Unfortunately, you can’t legislate prosperity. For those who still question this, we ask, if a $12.00 per hour minimum wage is a good thing, wouldn’t $15.00 per hour be better, and if $15.00 per hour is better, wouldn’t $20.00 per hour be better yet? Following this logic, let’s raise the minimum wage to $50.00. That way every person who is employed 40 hours per week will make more than $100,000 per year. We’d all be rich! Wouldn’t that be great? No, unfortunately, it wouldn’t be because all of the things discussed above would happen, but at an even faster rate.

Everyone will be far better off if we let the free market set wages. Oh, everyone that is except the politicians who can’t by votes by claiming to help people by raising the minimum wage.

“I HIGHLY recommend Polly and Doug. They have wonderful insight to help small business owners prioritize and identify strategies for growth and improvement. Wish I had met them 20 years ago!”

Sharon MaderePresident / Premier Pet Products

My team and I have had the privilege of working with Polly on our business. Polly's keen business insight and savvy is something special. She was honest, direct, and tactful about her observations and recommendations for our team and how to grow our business. It was a pleasure having her help us and I would tell anyone that’s serious about growing their business to call Polly. She’s great!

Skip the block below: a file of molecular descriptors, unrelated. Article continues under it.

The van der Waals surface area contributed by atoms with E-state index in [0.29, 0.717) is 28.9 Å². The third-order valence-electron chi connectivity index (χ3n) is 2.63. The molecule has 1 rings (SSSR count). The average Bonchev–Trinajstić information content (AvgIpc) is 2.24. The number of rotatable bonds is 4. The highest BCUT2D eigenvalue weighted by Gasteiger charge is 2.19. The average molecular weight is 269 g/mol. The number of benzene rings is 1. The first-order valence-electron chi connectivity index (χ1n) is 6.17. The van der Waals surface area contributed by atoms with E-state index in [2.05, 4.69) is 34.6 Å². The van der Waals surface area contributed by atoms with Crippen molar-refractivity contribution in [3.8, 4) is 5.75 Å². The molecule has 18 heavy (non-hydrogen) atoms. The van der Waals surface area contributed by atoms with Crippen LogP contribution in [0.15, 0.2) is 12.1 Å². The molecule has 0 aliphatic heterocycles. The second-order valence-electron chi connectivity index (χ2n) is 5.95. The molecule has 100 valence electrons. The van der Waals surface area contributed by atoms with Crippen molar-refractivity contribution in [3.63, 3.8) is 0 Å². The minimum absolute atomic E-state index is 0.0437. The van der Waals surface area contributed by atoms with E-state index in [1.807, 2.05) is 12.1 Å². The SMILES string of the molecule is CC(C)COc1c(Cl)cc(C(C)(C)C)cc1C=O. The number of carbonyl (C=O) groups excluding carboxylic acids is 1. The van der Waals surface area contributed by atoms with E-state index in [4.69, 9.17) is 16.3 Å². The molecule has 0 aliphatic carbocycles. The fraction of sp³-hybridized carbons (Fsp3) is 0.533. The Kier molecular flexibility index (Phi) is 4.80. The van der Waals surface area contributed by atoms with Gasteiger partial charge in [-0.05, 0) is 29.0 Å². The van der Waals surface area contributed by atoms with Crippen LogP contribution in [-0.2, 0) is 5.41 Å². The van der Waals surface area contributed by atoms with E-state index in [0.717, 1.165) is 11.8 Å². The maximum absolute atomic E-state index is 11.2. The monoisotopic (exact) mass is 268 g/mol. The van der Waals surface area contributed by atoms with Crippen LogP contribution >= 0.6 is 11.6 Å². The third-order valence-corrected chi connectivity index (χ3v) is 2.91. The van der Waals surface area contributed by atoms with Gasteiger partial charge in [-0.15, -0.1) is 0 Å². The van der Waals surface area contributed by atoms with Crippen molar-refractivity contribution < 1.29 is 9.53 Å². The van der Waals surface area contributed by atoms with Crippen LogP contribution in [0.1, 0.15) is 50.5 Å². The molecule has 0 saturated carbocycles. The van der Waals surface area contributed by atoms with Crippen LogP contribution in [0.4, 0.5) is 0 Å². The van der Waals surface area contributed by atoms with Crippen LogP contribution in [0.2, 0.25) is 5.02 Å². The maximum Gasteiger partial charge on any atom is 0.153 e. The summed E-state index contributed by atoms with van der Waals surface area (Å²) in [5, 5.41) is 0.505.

John O’Reilly, Broker/OwnerBase Camp Realty

“Doug and Polly, I want to thank both of you! The past few months have been enlightening and overwhelming all at the same time. Your guidance, direction, wealth of knowledge, and wisdom have exceeded all my expectations. No words could ever completely describe just how amazing of a “dynamic duo” you two really are!”

Dawn Beninghove, RN, CCM, CRP, PNChief Executive Officer / Companion Extraordinaire Nursing Network, Inc.

“Doug White took on an unfocused operation (in the financial services sector) and created an efficient, centralized system dedicated to excellence. He did this not by driving change from the top down, but by helping the entire team see how their part of the process could be improved. Doug then mentored us toward effecting the changes ourselves. He taught us all how to bring our “A game,” and how to take ownership and pride in what we do.”

Donna LevinVice President of Operations / care.com

"I have had the privilege of working with Polly White for several years on a variety of projects. She consistently provides clear direction on how to resolve a wide range of employment-related issues. I look forward to my continued relationship with Polly."

Elizabeth WilkinsBusiness Manager / Manorhouse Management, Inc.

I have known Polly for more than ten years. As an HR Manager, I have utilized Polly’s training expertise at my former company and with my current company. Polly exceled at assessing the needs of our management teams and tailoring training programs that resulted in visible positive change. I also know I can count on Polly as a resource on any HR topic or bounce ideas off of her when I need a second opinion. Polly has been a mentor to me and I have always appreciated her willingness to listen and offer valuable advice and expertise.

Leigh McCullar, HR Business PartnerUniversity of Richmond

I am truly impressed with the abilities of Doug and Polly White, thank you! What a difference your expertise have made in helping Associates grow in their careers. Your dedication to excellence through empowering the individual and strengthening the Company is enlightening. I do and will continue to recommend Whitestone Partners to the Executive Market.

Suzanne Pittman, MEd VAMAC, Inc.